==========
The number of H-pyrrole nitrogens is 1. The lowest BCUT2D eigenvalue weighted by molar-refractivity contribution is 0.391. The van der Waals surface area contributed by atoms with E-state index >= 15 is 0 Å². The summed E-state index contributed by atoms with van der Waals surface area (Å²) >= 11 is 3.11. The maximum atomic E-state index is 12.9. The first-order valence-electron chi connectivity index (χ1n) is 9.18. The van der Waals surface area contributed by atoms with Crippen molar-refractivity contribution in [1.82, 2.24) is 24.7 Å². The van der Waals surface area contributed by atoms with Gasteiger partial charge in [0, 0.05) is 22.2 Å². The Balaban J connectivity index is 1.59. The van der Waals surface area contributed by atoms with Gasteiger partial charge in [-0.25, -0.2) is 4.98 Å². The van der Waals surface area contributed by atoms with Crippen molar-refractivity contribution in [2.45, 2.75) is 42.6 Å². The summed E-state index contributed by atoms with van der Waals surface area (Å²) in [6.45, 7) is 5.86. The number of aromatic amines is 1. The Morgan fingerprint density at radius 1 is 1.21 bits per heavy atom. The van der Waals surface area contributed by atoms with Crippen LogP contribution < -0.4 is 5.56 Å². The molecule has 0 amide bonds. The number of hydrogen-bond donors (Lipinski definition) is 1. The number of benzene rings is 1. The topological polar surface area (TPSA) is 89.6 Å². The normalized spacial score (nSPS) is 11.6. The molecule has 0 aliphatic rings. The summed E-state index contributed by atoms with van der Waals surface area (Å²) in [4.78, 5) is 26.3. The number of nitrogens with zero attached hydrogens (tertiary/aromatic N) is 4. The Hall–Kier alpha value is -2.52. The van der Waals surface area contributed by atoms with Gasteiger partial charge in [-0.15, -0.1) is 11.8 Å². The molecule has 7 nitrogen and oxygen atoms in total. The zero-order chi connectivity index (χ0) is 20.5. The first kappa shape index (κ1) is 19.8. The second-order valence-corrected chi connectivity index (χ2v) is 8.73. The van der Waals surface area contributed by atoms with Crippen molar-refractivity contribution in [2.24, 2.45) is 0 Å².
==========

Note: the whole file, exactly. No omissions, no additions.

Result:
The number of H-pyrrole nitrogens is 1. The lowest BCUT2D eigenvalue weighted by molar-refractivity contribution is 0.391. The van der Waals surface area contributed by atoms with E-state index >= 15 is 0 Å². The summed E-state index contributed by atoms with van der Waals surface area (Å²) >= 11 is 3.11. The maximum atomic E-state index is 12.9. The first-order valence-electron chi connectivity index (χ1n) is 9.18. The van der Waals surface area contributed by atoms with Crippen molar-refractivity contribution in [1.82, 2.24) is 24.7 Å². The van der Waals surface area contributed by atoms with Gasteiger partial charge in [0, 0.05) is 22.2 Å². The Balaban J connectivity index is 1.59. The van der Waals surface area contributed by atoms with Gasteiger partial charge in [-0.25, -0.2) is 4.98 Å². The van der Waals surface area contributed by atoms with Crippen molar-refractivity contribution in [2.45, 2.75) is 42.6 Å². The summed E-state index contributed by atoms with van der Waals surface area (Å²) in [6.45, 7) is 5.86. The number of aromatic amines is 1. The Morgan fingerprint density at radius 1 is 1.21 bits per heavy atom. The van der Waals surface area contributed by atoms with Crippen LogP contribution < -0.4 is 5.56 Å². The molecule has 0 amide bonds. The number of hydrogen-bond donors (Lipinski definition) is 1. The number of benzene rings is 1. The topological polar surface area (TPSA) is 89.6 Å². The normalized spacial score (nSPS) is 11.6. The molecule has 0 aliphatic rings. The summed E-state index contributed by atoms with van der Waals surface area (Å²) in [4.78, 5) is 26.3. The number of nitrogens with zero attached hydrogens (tertiary/aromatic N) is 4. The Hall–Kier alpha value is -2.52. The van der Waals surface area contributed by atoms with Gasteiger partial charge in [-0.15, -0.1) is 11.8 Å². The molecule has 7 nitrogen and oxygen atoms in total. The zero-order chi connectivity index (χ0) is 20.5. The first kappa shape index (κ1) is 19.8. The second-order valence-corrected chi connectivity index (χ2v) is 8.73. The van der Waals surface area contributed by atoms with Crippen molar-refractivity contribution in [2.24, 2.45) is 0 Å².